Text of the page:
New Study Reveals that Mysterious Minoans Were not Egyptian
A new study published in the Journal of Nature Communications has revealed that the founders of the first advanced European civilization were European and not Egyptian as previously believed.
The Minoan culture is most famous for the myth of the minotaur, a half-man, half-bull that was said to have lived deep within a labyrinth. The Minoans lived on Crete, which is now part of Greece, and the Minoan culture reached its peak sometime between 2700 BC and 1420 BC.
While it may seem logical that the Minoans were European, a long-held theory maintained that the original inhabitants of Crete had arrived there from Egypt. Part of this belief came from the fact that the ancient palace of Knossos, which was discovered more than 100 years ago, had art and decoration that was very similar to Egyptian art.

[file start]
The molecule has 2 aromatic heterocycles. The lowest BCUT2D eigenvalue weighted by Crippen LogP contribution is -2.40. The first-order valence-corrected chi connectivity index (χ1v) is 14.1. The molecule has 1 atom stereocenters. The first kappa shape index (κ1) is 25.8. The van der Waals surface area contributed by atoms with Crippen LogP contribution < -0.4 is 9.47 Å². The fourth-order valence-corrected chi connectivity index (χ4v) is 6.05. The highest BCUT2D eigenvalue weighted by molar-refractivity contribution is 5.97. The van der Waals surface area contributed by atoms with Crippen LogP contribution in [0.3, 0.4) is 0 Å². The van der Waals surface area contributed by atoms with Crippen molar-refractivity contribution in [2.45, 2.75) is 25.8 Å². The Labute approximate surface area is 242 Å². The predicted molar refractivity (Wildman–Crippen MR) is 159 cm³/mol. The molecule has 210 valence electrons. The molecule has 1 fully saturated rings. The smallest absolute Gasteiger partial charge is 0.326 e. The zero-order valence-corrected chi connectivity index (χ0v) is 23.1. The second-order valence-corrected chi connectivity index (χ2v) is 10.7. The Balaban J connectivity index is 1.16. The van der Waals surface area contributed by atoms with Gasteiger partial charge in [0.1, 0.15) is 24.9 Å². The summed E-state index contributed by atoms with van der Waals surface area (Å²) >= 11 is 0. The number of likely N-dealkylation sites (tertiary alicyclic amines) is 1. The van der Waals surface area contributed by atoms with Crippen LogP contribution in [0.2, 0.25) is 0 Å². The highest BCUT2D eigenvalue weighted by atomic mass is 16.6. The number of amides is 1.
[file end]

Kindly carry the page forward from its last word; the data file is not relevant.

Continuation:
The team of researchers made their discovery by comparing DNA from 4,000-year-old Minoan skeletons found in a cave in Crete’s Lassithi Plateau with genetic material from 135 modern and ancient people living throughout Europe and Africa in the past and today. It was found that the Minoan skeletons were genetically very similar to modern-day Europeans and genetically distinct from Egyptian or Libyan populations.
"They were very similar to Neolithic Europeans and very similar to present day-Cretans" said study co-author George Stamatoyannopoulos, a human geneticist at the University of Washington.
The findings suggest that the ancient Minoans were likely descended from a branch of agriculturalists in Anatolia (what is now modern-day Turkey and Iraq) that spread out into Europe about 9,000 years ago.
It is not entirely clear what happened to the Minoan population but it is suggested that a massive volcanic eruption on the island of Santorini doomed the Bronze Age civilization.